Splashed across America’s news headlines this week has been the interesting story of the $160 billion Pfizer takeover of an Irish company named Allergan. Apart from inking the largest corporate merger deal on record when it closes in 2016, Pfizer will invert its corporate identity into the Irish company.
Thus, another of America’s largest companies will have its world headquarters in Ireland. So Pfizer will move its HQ brass plate to Ireland that right now proudly sits outside its offices at 235 East 42nd Street in midtown Manhattan.
Now, this has enraged the political class on America’s left. And, not just hard-lefties like Bernie Sanders. Here is what Democrat Party nominee-in-waiting Hillary Clinton had to say on the matter:
“For too long, powerful corporations have exploited loopholes that allow them to hide earnings abroad to lower their taxes. Now Pfizer is trying to reduce its tax bill even further.”
Senate Democratic leaders Harry Reid and Chuck Schumer also piled on denouncing Pfizer for the maneuver. And, The New Yorker Magazine – sort of the intellectual stormtrooper of the liberal elite – opined that Pfizer is a disgrace, even labeling Ireland’s corporation tax system “distinctly dodgy.”
Pfizer’s connections with Ireland date back a very long time – almost 50 years. In the mid-1960s, the company’s then-largest shareholder John A. Mulcahy liked the idea of Pfizer expanding its international manufacturing operations into the Emerald Isle. In 1969, the company started building its first plant in Cork, on the harbor in Ringaskiddy.
Today, the company is one of Ireland's leading employers with over 3,300 employees across seven locations based in Cork, Dublin, Kildare, and Sligo. Total capital investment by the company in Ireland exceeds $7 billion. Its interests in Ireland are diverse and include manufacturing, shared services, research and development, treasury and commercial operations.
And who is Allergan? It was only nine months ago – actually on Saint Patrick’s Day – that the New York Stock-Exchange-quoted Actavis announced the acquisition of Allergan, Inc. for $70.5 billion. That combination created one of the world's top 10 pharmaceutical companies with combined annual revenues of $23 billion and over 2,000 workers in its Irish operations. The company is best-known as the maker of Botox.
A little aside here – Ireland’s total gross national debt is $203 billion according to the National Treasury Management Agency. This includes all those bailout borrowings to rescue the country’s banking system. A back-of-the-envelope estimate for the value of loans and bank shareholdings that the Irish Government currently holds and will sell might net that number down to maybe $90 billion – which puts the Pfizer-Allergan deal $160 billion value in some perspective.
So what is going on here? It is well-known that America’s corporate tax regime is the most punitive in the world. Apart from having the highest rate of corporate tax (35%) the United States is one of only a handful of countries in the world that levies that tax on a company’s worldwide income – not just the profits it makes from its U.S. sales.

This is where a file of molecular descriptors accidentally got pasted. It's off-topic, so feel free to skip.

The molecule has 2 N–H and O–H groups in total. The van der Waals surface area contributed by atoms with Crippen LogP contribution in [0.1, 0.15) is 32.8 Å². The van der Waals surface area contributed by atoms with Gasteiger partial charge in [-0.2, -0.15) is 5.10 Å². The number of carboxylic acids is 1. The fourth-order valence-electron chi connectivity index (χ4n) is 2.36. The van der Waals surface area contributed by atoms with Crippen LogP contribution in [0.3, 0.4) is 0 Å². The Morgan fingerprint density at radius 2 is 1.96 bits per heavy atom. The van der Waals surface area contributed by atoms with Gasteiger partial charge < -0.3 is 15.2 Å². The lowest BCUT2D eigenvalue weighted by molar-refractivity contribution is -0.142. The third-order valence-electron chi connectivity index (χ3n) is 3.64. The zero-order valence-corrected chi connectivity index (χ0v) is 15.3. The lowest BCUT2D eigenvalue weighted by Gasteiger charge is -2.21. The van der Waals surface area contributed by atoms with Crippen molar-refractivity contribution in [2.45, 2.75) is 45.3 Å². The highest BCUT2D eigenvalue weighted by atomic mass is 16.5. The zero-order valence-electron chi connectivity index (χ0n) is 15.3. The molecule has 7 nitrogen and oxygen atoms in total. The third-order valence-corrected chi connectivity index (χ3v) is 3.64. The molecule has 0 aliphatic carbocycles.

Take note here that there is a little wrinkle in this – the U.S. instituted a system of “tax deferral” (as long ago as 1918) whereby the IRS defers collection of taxes on overseas profits until those profit dollars are repatriated back to America. Thus, it is estimated that some $2 trillion of U.S. corporate profits are held overseas and will never be repatriated while this very high tax rate is in force.
Since the 1950s, Ireland’s Government has always calibrated a corporate tax system designed to encourage a flourishing private economy and economic growth through the corporate sector. This is not just a Johnny-come-lately tax system. It has been, in one form or other, a part of Ireland’s economic development programs since 1958 when then-Taoiseach Seán Lemass published T.K. Whitaker’s seminal document – "First Programme for Economic Expansion." That plan leveraged heavily America’s tax deferral codicil – and was the harbinger of the opening of the floodgates of American industrial capital flows into Ireland – which continue to this day.
So, if America’s Democrat Party hates Ireland’s tax system, where do Republicans stand on the matter? To a man (and a woman) all the candidates vying for the 2016 Presidential nomination seek an overhaul of corporation tax rates to make them lower. The conservative line has always been that less means more. Lower taxes encourage economic growth which will, in turn and paradoxically, generate more tax revenues for the Government.
In a neat way, this single issue illustrates the chasm between right and left in America today. The flavor-of-the-month in the political spin-cycle especially out of Washington, DC but also out of the blue-state capitals, is “income inequality” and the idea that the one-per-cent should pay “their fair share.”
Of course, the trouble with this calculus is that Pfizer’s profits are owned by the company’s shareholders. Not by the Government. Not by the left-wing stratum of the political class. And the chasm between right and left looks fair set to continue the gridlock that has been emblematic of America’s political scene for many decades now.